JS, History, 1838–1856, vol. C-1, created 24 Feb. 1845–3 July 1845; handwriting of , , Jonathan Grimshaw, and ; 512 pages, plus 24 pages of addenda; CHL. This is the third volume of a six-volume manuscript history of the church. This third volume covers the period from 2 Nov. 1838 to 31 July 1842; the remaining five volumes, labeled A-1, B-1, D-1, E-1 and F-1, continue through 8 Aug. 1844.
This document, “History, 1838–1856, volume C-1 [2 November 1838–31 July 1842],” is the third of six volumes of the “Manuscript History of the Church” (in The Joseph Smith Papers the “Manuscript History” bears the editorial title “History, 1838–1856”). The completed six-volume collection covers the period from 23 December 1805 to 8 August 1844. The narrative in this volume commences on 2 November 1838 with JS and other church leaders being held prisoner by the “’s forces” at , Missouri, and concludes with the death of Bishop at , Illinois, on 31 July 1842. For a more complete discussion of the entire six-volume work, see the general introduction to this history.
Volume C-1 was created beginning on or just after 24 February 1845 and its narrative was completed by 3 May 1845, although some additional work continued on the volume through 3 July of that year (Richards, Journal, 24 and 28 Feb. 1845; Historian’s Office, Journal, 3 May 1845; 3 and 4 July 1845). It is in the handwriting of and contains 512 pages of primary text, plus 24 pages of addenda. Additional addenda for this volume were created at a later date as a supplementary document and appear in this collection as “History, 1838-1856, volume C-1 Addenda.” Compilers and Thomas Bullock drew heavily from JS’s letters, discourses, and diary entries; meeting minutes; church and other periodicals and journals; and reminiscences, recollections, and letters of church members and other contacts. At JS’s behest, Richards maintained the first-person, chronological-narrative format established in previous volumes, as if JS were the author. , , , and others reviewed and modified the manuscript prior to its eventual publication in the Salt Lake City newspaper Deseret News.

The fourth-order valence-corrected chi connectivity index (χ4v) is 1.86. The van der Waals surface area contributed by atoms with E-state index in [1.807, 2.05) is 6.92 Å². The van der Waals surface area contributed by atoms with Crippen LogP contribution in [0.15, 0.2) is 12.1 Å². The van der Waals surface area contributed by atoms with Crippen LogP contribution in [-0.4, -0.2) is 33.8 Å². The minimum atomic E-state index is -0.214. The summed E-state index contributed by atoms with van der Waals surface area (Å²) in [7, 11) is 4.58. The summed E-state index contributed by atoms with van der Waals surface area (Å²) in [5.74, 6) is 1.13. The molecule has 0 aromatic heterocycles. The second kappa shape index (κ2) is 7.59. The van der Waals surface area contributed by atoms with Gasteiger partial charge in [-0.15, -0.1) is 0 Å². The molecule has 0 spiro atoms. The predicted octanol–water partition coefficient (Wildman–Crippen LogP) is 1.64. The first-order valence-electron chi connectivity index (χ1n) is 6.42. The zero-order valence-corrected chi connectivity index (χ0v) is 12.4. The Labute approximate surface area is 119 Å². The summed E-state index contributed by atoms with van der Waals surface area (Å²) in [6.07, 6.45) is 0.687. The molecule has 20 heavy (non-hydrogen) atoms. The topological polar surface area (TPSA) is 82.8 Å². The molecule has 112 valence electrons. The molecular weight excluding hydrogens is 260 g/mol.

The historical narrative recorded in volume C-1 continued the account of JS’s life as prophet and president of the church. Critical events occurring within the forty-five-month period covered by this text include the Mormon War; subsequent legal trials of church leaders; expulsion of the Saints from Missouri; missionary efforts in by the and others; attempts by JS to obtain federal redress for the Missouri depredations; publication of the LDS Millennial Star in England; the migration of English converts to ; missionary efforts in other nations; the death of church patriarch ; the establishment of the city charter; the commencement of construction of the Nauvoo ; the expedition that facilitated temple construction; the introduction of the doctrine of proxy baptism for deceased persons; the dedicatory prayer by on the Mount of Olives in Palestine; publication of the “Book of Abraham” in the Nauvoo Times and Seasons; publication of the JS history often referred to as the “Wentworth letter;” the organization of the Female Relief Society of Nauvoo; and the inception of Nauvoo-era temple endowment ceremonies.